After the above regulated assembly process, the bolt-disc rotor is placed horizontally and supported by 2 cylindrical sliding bearings (“j” and “k”). The rotating speed ranges from 0 to 7500 rpm (working speed). Table 1 shows the variables of bolt-disc rotor and bearing.
2.2. Position Error of Bolt-Holes
The position error of circumferential bolt-holes in this paper is shown in Figure 3(a). The center of the circumferentially distributed bolt-holes on the disc “b” shifts from the O (ideal position) to O’ (actual position) because of this positional error. The deviation h = |OO’| is set to be 50 μm which compared to the F-class gas turbine rotor. Meanwhile, other two discs are manufactured perfectly.
The 3D imprecise disc and corresponding bolt-disc rotor are discretized by m-node (m = 8) elements by applying the FE method which are shown in Figure 3(b).
2.3. Static Analysis
The key point of static analysis is to calculate stress and status of contact surfaces in the bolt-disc rotor that are obtained by the iteration :where KR is the stiffness matrix of imprecise bolt-disc rotor; u is displacement vector; η is Lagrangian multiplier; h is contact constraints; F is force vector; Λ is penalty factor; and KΛ = HTΛH and FΛ = HTΛh0 in which H = ∂h/∂u.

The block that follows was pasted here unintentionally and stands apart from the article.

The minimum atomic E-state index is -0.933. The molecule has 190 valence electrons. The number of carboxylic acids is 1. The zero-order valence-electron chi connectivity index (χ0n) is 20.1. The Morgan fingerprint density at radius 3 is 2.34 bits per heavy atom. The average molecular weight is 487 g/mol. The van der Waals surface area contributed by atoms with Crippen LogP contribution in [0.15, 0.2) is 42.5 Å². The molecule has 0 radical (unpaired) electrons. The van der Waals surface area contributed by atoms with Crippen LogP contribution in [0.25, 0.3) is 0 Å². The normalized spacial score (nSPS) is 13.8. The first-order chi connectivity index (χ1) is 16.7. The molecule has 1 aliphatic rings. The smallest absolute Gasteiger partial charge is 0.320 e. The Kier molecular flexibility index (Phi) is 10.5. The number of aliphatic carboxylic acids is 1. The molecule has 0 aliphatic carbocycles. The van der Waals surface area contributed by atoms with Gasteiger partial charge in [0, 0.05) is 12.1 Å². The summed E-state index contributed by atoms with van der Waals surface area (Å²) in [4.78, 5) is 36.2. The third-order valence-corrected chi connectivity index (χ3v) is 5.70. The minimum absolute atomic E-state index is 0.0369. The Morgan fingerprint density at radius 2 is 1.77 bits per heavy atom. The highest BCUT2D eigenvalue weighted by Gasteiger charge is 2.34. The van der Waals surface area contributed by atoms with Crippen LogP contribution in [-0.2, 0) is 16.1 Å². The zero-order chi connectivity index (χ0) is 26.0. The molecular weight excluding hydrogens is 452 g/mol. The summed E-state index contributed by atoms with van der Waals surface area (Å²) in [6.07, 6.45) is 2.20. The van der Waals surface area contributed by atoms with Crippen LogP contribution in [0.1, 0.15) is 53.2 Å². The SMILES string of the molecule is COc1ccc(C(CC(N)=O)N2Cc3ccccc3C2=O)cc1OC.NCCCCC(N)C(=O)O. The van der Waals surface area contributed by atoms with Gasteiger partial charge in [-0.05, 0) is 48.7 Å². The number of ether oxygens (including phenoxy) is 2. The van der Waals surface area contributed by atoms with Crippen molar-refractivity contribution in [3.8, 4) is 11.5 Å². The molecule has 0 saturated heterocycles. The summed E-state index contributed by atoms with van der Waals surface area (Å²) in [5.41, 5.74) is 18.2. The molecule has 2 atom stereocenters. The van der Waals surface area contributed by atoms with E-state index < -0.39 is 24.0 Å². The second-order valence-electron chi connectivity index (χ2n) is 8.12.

Since the constraint conditions change constantly with contact state, the incremental iteration is used to solve the above equations.
For comparison, static analysis is carried out to investigate the relative characteristics of the perfect and imprecise bolt-disc rotor. In Figure 4, at a constant speed (7500 rpm), results indicate that the stress of a bolt (No. 4 bolt, for example) in the perfect bolt-disc rotor is distributed uniformly. However, obviously uneven stress appears on the corresponding bolt in the imprecise bolt-disc rotor.
Due to the existence of the position error of bolt-holes, the bolt-hole surfaces of disc “b” press several bolts when the disc shifts transversely after assembly. As a result, inhomogeneous stress and bending deformation are caused by the pressing force.
Consequently, the position error of bolt-holes leads to mass eccentricity e; nonuniform stress triggers axis-center shift sd. Compared to a precise-machining rotor, the position error on disc “b” causes a constant e (equals to 2.98 μm) during the whole procedure and a speed-variant sd in the working procedure which increases gradually up to 6.28 μm at working speed (7500 rpm).
On the other hand, sd and e of precise disc are extremely close to zero. It proves that calculating accuracy is absolutely adequate to analyze the static influences of position error of bolt-holes in the rotor.